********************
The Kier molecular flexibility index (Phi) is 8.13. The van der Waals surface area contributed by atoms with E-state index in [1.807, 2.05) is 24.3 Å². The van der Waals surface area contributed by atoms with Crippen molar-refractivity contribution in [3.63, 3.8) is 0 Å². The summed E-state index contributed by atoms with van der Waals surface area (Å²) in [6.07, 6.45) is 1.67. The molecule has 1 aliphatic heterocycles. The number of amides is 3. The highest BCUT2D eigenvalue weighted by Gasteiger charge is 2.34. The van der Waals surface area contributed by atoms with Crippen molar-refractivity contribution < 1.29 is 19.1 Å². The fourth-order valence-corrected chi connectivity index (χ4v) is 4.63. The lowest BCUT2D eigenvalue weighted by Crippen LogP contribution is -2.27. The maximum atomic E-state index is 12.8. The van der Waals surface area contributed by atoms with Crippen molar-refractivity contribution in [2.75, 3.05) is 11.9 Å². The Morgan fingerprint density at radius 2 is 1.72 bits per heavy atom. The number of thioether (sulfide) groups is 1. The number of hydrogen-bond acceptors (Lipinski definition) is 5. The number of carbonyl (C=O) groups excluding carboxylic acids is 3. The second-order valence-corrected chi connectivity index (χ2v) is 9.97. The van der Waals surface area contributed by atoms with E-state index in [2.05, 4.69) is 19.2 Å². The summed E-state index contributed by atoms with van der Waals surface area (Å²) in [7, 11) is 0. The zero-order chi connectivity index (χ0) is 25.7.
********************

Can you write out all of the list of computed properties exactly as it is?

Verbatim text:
The Kier molecular flexibility index (Phi) is 8.13. The van der Waals surface area contributed by atoms with E-state index in [1.807, 2.05) is 24.3 Å². The van der Waals surface area contributed by atoms with Crippen molar-refractivity contribution in [3.63, 3.8) is 0 Å². The summed E-state index contributed by atoms with van der Waals surface area (Å²) in [6.07, 6.45) is 1.67. The molecule has 1 aliphatic heterocycles. The number of amides is 3. The highest BCUT2D eigenvalue weighted by Gasteiger charge is 2.34. The van der Waals surface area contributed by atoms with Crippen molar-refractivity contribution < 1.29 is 19.1 Å². The fourth-order valence-corrected chi connectivity index (χ4v) is 4.63. The lowest BCUT2D eigenvalue weighted by Crippen LogP contribution is -2.27. The maximum atomic E-state index is 12.8. The van der Waals surface area contributed by atoms with Crippen molar-refractivity contribution in [2.75, 3.05) is 11.9 Å². The Morgan fingerprint density at radius 2 is 1.72 bits per heavy atom. The number of thioether (sulfide) groups is 1. The number of hydrogen-bond acceptors (Lipinski definition) is 5. The number of carbonyl (C=O) groups excluding carboxylic acids is 3. The second-order valence-corrected chi connectivity index (χ2v) is 9.97. The van der Waals surface area contributed by atoms with E-state index in [2.05, 4.69) is 19.2 Å². The summed E-state index contributed by atoms with van der Waals surface area (Å²) in [7, 11) is 0. The zero-order chi connectivity index (χ0) is 25.7.